Continuous variables were summarized as mean ± standarddeviation (SD). Groups were compared using unpaired t-testand one-way analysis of variance (ANOVA) as appropriate.Categorical variables were compared with fisher's exact test orx2 test. Independent predictors identified by multiple ordinalregression for steatosis and by binary logistic regression forinflammation and fibrosis. The association between numericvariables was tested by Pearson's correlation coefficient.Comparison between each 2 groups was done by Levene'stest for equality of variance. A probability (p) value of <0.05was taken as significant value.


   Results Top


All groups were matched regarding age and body massindex (BMI). [Table - 1] shows the demographic data of thegroups, and the relation of serum leptin with laboratoryparameters and age, using one-way ANOVA test. There isstatistical significant difference between the studied groups asregard fasting blood sugar (FBS), serum leptin, serum insulin,leptin/BMI ratio, and ALT levels.

[Table - 2] shows comparison between each 2 groups regardingthe mean serum leptin level using Levene's test for equalityof variance. There is significant difference between group A& group B, and between group B and group C (CI 95%). Nostatistical significant difference between group A&C.

[Table - 3] shows the relation between mean serum leptin levelsand the stages of liver fibrosis and steatosis as determinedin liver biopsy. In the HCV group (Group B, n= 20), serumleptin levels did not show any statistical significant differenceregarding steatosis grade. Also, there was no significantdifference between patients with fibrosis grade ≥ 2 versus thosewith minimal or no fibrosis. Steatosis > 1 versus steatosis < 1as regards the level of leptin.

[Table - 4] shows the correlation coefficient (r) between serumleptin and different variables among the three studied groups.There is a statistically significant correlation between serumleptin levels and serum C-Peptide and Insulin levels in theHCV and diabetic groups, but not in the control group. Also,serum leptin levels correlated positively with the age only inthe HCV group.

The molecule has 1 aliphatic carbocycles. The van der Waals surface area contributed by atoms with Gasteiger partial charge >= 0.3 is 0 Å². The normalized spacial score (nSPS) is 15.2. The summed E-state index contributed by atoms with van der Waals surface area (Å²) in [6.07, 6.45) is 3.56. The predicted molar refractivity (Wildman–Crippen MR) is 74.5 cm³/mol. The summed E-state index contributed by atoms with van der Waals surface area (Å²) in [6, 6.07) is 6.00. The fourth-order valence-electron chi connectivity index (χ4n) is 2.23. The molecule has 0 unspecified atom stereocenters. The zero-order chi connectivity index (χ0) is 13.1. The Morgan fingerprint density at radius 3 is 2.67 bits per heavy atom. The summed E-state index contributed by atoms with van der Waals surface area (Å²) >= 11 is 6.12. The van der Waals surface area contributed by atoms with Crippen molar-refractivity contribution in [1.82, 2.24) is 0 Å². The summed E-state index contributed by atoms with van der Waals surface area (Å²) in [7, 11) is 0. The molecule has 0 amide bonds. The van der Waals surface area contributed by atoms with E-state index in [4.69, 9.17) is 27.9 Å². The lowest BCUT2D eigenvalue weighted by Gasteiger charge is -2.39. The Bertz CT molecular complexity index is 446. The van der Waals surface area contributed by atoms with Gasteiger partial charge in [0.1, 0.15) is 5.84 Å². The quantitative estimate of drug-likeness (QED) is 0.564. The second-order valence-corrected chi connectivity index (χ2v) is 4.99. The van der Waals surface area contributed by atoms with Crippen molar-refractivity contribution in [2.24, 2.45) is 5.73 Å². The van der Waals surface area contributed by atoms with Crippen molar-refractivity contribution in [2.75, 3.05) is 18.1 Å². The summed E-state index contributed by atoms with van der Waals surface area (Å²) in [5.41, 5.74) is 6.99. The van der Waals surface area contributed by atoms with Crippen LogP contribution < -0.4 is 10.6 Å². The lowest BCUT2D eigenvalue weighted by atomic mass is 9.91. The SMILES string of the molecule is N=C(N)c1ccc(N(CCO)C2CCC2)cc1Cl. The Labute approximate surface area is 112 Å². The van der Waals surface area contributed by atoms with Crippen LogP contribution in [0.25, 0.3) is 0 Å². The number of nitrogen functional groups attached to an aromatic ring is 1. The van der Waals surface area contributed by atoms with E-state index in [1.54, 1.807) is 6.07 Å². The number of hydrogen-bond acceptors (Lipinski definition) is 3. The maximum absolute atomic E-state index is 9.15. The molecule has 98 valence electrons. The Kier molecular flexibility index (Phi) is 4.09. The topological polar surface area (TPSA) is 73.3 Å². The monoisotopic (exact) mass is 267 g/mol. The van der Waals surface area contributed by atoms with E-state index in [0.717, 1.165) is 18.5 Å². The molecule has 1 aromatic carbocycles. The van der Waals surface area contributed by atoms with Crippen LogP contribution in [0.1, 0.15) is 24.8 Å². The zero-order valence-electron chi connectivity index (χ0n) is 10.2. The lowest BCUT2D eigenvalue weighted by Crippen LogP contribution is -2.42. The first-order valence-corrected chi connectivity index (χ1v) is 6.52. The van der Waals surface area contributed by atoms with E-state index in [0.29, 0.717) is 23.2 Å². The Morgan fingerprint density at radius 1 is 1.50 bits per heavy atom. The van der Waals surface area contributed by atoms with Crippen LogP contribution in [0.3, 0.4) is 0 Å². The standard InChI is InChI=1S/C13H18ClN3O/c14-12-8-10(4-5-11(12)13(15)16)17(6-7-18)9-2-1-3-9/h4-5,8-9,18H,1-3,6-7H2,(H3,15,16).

Discussion Top


The present study demonstrates that patients with chronicHCV infection have significant hypoleptinemia comparedwith diabetic and healthy control subjects. In addition, thelack of correlation between serum leptin levels and steatosisor fibrosis suggests that leptin can't be used as a predictor ofthese pathological changes in HCV patients. Further studiesin bigger groups of patients are needed to confirm thesefindings.

Obesity has been recognized as a risk factor the developmentof chronic liver disease caused by a variety of etiologiesincluding chronic HCV infection, alcohol, and NAFLD[2],[3],[4].These conditions have been associated with high serum leptinlevels indicating leptin insensitivity or resistant. However,5-10% of obese individuals may have relatively low leptinlevel suggesting decreased production in this group[15],[16].However, in the present study the mean serum leptin level inHCV infected patients was lower than that in the diabetic andhealthy control groups. This has also been shown by otherstudies[12],[17],[21]. This low serum leptin level may be explainedby the presence of negative energy balance secondary to viralpersistence and worsening liver function[17].

In normal humans, the circulating levels of leptin are higherin women than in men (15 ± 82 & 7.2 ± 4.1) respectively[4],[22].In addition, leptin production from adipocytes is affected byglucose and fat metabolism, and its concentration decreaseswith fasting and increases with food consumption. Moreover,leptin release has a circadian rhythm[12]. There may also bedifferences in the expression of bound and free leptin levelsin patients with HCV infection, and most immunoassays donot separate binding components, but rather measure totalleptin[21],[23]. Therefore, single measurements, sex-mismatch, andthe non-differentiation free and bound leptin can complicateinterpretation of these data. Also, a multivariate analysisis necessary to reduce the bias caused by this confoundingvariable.